Berkshire Hathaway (NYSE:BRK-A)(NYSE:BRK-B) reported that operating profit doubled to $6.88 billion in the third quarter, up from $3.44 billion in the year-ago period. Berkshire had the benefit of lapping a dismal third quarter of 2017, in which its insurance companies incurred large losses from catastrophic weather events.

Here’s how the quarter panned out for Berkshire’s largest operating businesses, one by one.

Berkshire’s grab bag hauls in $2.1 billion

The largest operating businesses in terms of profit are categorized under “manufacturing, service, and retailing” (MSR) businesses. Within this category, a few giants are responsible for most of its profit.

The industrial businesses, which include the likes of Precision Castparts, Lubrizol, IMC, and Marmon, generated about $1.3 billion in pre-tax earnings, or roughly half of the $2.68 billion that all the businesses in the MSR segment earned. Revenue for all four companies increased at a healthy, single-digit clip, and IMC led the pack with an 11.7% year-over-year increase.

Breakout

Pre-Tax Profit in Q3 2018

Change in Pre-Tax Profit (YOY)

Industrial products

$1,297 million

4%

Building products

$375 million

(7.9%)

Consumer products

$340 million

(2.3%)

Service and retailing

$672 million

25.4%

Data source: Berkshire Hathaway quarterly report.

Berkshire explained in its quarterly report that pre-tax earnings from the consumer products group were negatively affected by a 24% decrease in earnings at recreational-vehicle manufacturer Forest River. Its apparel and footwear businesses saw earnings improve by 5%, and Duracell’s earnings increased 8%, partially offsetting the decline at Forest River.

Insurance scores a $1.68 billion profit

Berkshire’s insurance companies were almost certain to have a better third quarter in 2018 than they did last year, when three major hurricanes and an earthquake erased $3 billion from its insurance companies’ pre-tax earnings.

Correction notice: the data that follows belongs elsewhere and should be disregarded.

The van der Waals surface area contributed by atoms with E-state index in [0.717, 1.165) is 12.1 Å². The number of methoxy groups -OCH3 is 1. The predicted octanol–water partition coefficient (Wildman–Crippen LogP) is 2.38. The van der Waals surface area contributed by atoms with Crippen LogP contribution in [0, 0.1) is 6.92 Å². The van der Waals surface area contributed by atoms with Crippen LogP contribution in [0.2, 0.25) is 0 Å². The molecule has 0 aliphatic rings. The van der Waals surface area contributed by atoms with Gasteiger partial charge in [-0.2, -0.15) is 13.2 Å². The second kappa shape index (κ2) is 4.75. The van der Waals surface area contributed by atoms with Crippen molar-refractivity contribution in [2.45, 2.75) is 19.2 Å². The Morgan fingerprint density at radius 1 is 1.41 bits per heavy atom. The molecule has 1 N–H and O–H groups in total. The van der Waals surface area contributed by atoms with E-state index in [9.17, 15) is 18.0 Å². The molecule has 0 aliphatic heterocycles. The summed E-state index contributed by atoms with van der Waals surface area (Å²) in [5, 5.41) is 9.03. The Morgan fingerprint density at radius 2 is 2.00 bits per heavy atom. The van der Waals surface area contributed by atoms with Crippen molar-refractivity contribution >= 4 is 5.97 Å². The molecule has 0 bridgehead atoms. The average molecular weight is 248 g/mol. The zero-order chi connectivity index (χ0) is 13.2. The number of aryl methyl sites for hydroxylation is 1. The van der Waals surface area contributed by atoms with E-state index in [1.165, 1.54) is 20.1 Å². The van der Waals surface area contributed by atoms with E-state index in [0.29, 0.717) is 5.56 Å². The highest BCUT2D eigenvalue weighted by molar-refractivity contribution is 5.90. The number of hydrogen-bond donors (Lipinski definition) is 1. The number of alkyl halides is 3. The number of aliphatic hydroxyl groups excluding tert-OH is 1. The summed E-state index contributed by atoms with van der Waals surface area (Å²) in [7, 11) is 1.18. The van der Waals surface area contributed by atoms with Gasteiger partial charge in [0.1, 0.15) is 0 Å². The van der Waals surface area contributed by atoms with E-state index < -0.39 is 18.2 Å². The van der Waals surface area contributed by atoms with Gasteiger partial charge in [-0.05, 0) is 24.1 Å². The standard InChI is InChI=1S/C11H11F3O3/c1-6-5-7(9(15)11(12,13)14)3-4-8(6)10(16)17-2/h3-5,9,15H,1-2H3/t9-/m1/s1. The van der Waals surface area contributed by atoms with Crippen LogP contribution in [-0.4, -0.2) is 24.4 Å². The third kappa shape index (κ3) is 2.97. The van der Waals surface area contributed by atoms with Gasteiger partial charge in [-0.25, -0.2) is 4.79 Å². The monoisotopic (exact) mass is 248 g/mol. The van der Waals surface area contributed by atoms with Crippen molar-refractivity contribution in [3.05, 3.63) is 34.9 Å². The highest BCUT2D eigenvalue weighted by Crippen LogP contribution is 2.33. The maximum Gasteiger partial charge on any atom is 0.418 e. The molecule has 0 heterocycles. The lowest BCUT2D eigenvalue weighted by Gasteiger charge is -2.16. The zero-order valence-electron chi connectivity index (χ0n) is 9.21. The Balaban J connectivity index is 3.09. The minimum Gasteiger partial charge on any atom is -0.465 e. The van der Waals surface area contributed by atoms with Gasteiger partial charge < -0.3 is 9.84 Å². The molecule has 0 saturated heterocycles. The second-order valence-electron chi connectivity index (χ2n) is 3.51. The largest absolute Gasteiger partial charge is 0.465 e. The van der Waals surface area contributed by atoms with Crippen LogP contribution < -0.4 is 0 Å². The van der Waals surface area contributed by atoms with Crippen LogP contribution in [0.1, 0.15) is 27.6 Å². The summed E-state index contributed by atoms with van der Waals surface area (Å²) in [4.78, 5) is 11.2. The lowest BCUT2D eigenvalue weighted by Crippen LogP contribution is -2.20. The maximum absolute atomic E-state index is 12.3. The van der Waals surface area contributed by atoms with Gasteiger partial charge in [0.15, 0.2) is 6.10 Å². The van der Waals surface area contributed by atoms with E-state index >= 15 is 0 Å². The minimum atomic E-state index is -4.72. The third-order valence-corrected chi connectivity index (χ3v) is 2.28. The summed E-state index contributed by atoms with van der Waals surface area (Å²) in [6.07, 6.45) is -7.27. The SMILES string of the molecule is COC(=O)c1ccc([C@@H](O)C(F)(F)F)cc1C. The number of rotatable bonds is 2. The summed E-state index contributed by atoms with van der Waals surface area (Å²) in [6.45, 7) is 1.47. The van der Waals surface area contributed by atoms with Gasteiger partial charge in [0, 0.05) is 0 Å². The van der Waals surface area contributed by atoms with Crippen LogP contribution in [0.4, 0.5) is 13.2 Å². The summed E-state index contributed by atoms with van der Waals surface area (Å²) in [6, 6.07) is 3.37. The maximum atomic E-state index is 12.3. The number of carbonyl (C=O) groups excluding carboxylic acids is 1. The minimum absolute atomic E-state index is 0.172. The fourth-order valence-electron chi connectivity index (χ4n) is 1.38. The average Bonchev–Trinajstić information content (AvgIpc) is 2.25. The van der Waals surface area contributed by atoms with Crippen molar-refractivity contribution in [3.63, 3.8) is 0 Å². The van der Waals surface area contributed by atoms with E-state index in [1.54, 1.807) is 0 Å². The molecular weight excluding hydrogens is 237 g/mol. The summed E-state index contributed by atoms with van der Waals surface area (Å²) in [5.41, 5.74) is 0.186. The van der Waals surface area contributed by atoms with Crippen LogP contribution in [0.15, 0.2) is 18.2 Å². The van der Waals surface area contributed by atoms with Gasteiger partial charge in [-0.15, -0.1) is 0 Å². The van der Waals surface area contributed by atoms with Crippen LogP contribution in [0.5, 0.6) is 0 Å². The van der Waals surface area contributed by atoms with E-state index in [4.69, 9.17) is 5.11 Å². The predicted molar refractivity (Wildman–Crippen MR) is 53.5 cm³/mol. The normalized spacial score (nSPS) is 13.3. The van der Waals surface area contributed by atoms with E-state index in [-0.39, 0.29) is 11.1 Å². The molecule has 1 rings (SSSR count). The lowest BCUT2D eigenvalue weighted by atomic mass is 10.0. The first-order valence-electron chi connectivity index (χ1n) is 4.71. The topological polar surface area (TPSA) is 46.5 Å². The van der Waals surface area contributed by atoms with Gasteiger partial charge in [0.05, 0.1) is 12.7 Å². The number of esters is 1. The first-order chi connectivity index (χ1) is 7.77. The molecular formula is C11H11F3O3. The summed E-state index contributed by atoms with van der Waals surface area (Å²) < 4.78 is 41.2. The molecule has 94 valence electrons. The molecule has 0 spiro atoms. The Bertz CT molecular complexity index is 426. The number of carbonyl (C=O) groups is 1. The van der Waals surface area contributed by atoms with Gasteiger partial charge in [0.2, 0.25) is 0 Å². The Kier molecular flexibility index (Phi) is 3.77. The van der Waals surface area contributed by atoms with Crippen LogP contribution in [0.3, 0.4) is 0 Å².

Image source: Getty Images.

Importantly, the insurance group generated a profit from underwriting and investment income. Its insurers earned $441 million in combined underwriting profits, up from a $1.44 billion loss on the same basis last year. Investment income of $1.23 billion topped the $1.04 billion it earned from investments last year, primarily from an increase in short-term interest rates.

Geico had an excellent third quarter. The company earned $627 million before interest and taxes, substantially better than its $416 million loss on the same basis in the year-ago period. Lower insurance losses were the primary driver, as its combined ratio fell to 92.6%, down from 105.5% in the same period last year. When the sun is shining bright, Berkshire’s insurers make money hand over fist.

BNSF earns $1.39 billion

Berkshire’s railroad saw its earnings improve in the third quarter, thanks largely to a lower tax rate. On a pre-tax basis, earnings increased roughly 9.9% over the year-ago period. Net income increased nearly 34%.

The railroad benefited from a broad increase in volume, with coal being the only product for which volume declined year over year.

Shipment

Change in Volume (YOY)

Consumer products

0.9%

Industrial products

13.1%

Agricultural

16.3%

Coal

(4.6%)

Data source: Berkshire Hathaway quarterly report.

As a general rule of thumb, railroads tend to earn more when commodity prices are rising, and BNSF is no exception. Not only do railroads benefit from shipping materials necessary to bring oil and gas to the ground, but they also benefit from increased demand for cars to move energy products produced domestically. Higher natural gas prices generally lift coal-related demand, as they are used interchangeably in some power plants.

A $1.09 billion profit in power

Berkshire Hathaway’s utilities and energy segment owns some of the largest regulated utility business across the United States and around the world. Net income in the third quarter increased 14.6% from the year-ago period, primarily because of tax credits it receives for renewable energy.

Tax credits for wind-powered electricity generation helped the energy unit report a negative tax rate in the third quarter. On a pre-tax basis, the unit earned $1.17 billion, a 6.2% decrease from the $1.24 billion it earned in the year-ago period.

The power plants are an almost bond-like asset for Berkshire, generating recurring earnings from the sale of power in regulated markets. Over long periods, what matters most for investors is just how big this unit can become, as it’s one of the few places Berkshire can put billions of dollars to work and earn attractive returns.

Berkshire’s cash on hand sits at $103.6 billion

Berkshire put some money to work this quarter, deploying about $14.4 billion in its public stock portfolio, based on the increase in investments at cost. Its quarterly filing also reveals that Buffett used a relaxed buyback program to spend roughly $928 million on stock from Aug. 7 to Aug. 24. In all, cash on hand declined about $7.5 billion from the sequential quarter.

Investors shouldn’t count on a buyback boom just yet. On an equivalent Class A basis, the number of shares outstanding declined by roughly 0.2% quarter over quarter. For better or worse, a billion dollars in buybacks hardly moves the needle at Berkshire.

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